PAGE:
By Amy Fetherolf
(March 31, 2013) MIAMI — World No. 3 Andy Murray came out on top in a match more full of twists and turns than a mystery novel, beating World No. 5 David Ferrer, 2-6, 6-4, 7-6(1) to win his second Miami title.
The first set flew by, Murray hitting an astonishing 30 errors (16 unforced, 14 forced) to hand away three breaks of serve. Ferrer was broken while trying to serve for the set at 5-1, but he was able to immediately break to win the set.
In the second set, the roles were reversed. Ferrer was the one who hit 30 errors (19 unforced, 11 forced), and Murray began to play more solidly. The players traded breaks, and Ferrer was broken again at 4-all. It was all Murray would need to force a deciding set.
Both players struggled mightily on serve in the third set. On the way to a tiebreak, they dropped serve four times each, neither playing serving particularly well. As Ferrer led 6-5, he had a match point on Murray’s serve, but he stopped play to challenge a Murray forehand that was called in, and Hawk-Eye showed that it had landed on the line. Murray quickly snuffed out the chance, and steamrolled through the tiebreak, Ferrer cramping badly throughout.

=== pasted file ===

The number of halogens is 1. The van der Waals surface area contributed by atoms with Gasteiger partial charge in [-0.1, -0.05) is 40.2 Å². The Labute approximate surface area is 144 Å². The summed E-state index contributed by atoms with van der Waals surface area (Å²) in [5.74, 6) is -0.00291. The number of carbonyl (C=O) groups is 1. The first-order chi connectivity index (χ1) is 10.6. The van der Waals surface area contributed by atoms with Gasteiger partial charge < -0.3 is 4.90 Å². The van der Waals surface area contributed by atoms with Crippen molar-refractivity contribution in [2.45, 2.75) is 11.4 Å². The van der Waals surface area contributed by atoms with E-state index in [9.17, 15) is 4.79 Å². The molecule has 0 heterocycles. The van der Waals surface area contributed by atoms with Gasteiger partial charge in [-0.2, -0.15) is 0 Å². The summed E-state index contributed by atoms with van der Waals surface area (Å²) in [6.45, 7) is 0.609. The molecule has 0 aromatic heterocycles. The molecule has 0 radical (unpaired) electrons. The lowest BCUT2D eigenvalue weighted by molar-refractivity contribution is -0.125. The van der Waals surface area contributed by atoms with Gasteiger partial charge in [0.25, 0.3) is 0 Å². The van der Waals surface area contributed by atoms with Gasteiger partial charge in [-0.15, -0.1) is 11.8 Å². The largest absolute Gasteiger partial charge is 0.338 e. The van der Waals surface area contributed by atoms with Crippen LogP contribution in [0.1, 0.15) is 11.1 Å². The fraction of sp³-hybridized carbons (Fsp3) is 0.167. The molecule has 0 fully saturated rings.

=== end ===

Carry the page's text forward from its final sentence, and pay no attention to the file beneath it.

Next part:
“I think it was an exciting match,” Murray said. “I don’t think either of us played our best tennis. There was a lot of breaks and ups‑and‑downs, quite a lot of mistakes from both of us. But what I did do was fight hard, showed good mental strength to get through that match, because it easily could have slipped away from me. It was a brutal, brutal match today. Both of us were kind of on our last legs. Good it wasn’t a best‑of‑five‑set match, because I don’t know how the last few sets would have ended up.”
Ferrer didn’t want to revisit his decision to stop play on match point.
“It was a very close match, no? I had my chance in the match point. The ball, it was really close. I saw out, and, you know, really close. Anyway, but final of the set I was more tired than him, and he served to win the match. I chose my decision in that moment. It’s a bad moment now. I don’t want to think anymore about that. I want to forget, the more faster as possible.”
By winning the Miami title, Murray cemented the No. 2 ranking, displacing Roger Federer, and marking the first time since November 10, 2003 that neither Federer nor Rafael Nadal will be in the top 2. Ferrer will move up one spot to No. 4, displacing Nadal.